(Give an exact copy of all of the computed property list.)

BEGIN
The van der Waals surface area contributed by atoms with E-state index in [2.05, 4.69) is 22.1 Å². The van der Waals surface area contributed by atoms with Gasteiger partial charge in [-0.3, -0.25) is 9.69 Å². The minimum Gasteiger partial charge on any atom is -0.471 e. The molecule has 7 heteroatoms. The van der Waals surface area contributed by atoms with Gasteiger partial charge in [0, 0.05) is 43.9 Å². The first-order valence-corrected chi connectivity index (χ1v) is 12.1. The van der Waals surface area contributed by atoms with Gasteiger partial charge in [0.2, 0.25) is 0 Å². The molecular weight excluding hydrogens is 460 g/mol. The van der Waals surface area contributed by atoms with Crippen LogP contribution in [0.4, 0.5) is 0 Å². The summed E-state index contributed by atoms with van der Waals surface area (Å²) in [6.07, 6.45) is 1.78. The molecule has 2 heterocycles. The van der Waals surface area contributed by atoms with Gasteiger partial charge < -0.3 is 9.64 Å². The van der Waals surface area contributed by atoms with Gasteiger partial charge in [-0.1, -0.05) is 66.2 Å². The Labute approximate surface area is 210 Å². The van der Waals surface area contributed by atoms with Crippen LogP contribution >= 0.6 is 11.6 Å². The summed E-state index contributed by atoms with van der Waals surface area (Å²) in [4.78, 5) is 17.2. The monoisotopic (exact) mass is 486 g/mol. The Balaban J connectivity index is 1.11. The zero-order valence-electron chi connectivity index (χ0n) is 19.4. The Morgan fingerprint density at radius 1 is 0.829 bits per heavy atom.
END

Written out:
The van der Waals surface area contributed by atoms with E-state index in [2.05, 4.69) is 22.1 Å². The van der Waals surface area contributed by atoms with Gasteiger partial charge in [-0.3, -0.25) is 9.69 Å². The minimum Gasteiger partial charge on any atom is -0.471 e. The molecule has 7 heteroatoms. The van der Waals surface area contributed by atoms with Gasteiger partial charge in [0, 0.05) is 43.9 Å². The first-order valence-corrected chi connectivity index (χ1v) is 12.1. The van der Waals surface area contributed by atoms with Gasteiger partial charge in [0.2, 0.25) is 0 Å². The molecular weight excluding hydrogens is 460 g/mol. The van der Waals surface area contributed by atoms with Crippen LogP contribution in [0.4, 0.5) is 0 Å². The summed E-state index contributed by atoms with van der Waals surface area (Å²) in [6.07, 6.45) is 1.78. The molecule has 2 heterocycles. The van der Waals surface area contributed by atoms with Gasteiger partial charge < -0.3 is 9.64 Å². The van der Waals surface area contributed by atoms with Gasteiger partial charge in [-0.1, -0.05) is 66.2 Å². The Labute approximate surface area is 210 Å². The van der Waals surface area contributed by atoms with Crippen LogP contribution >= 0.6 is 11.6 Å². The summed E-state index contributed by atoms with van der Waals surface area (Å²) in [4.78, 5) is 17.2. The monoisotopic (exact) mass is 486 g/mol. The Balaban J connectivity index is 1.11. The zero-order valence-electron chi connectivity index (χ0n) is 19.4. The Morgan fingerprint density at radius 1 is 0.829 bits per heavy atom.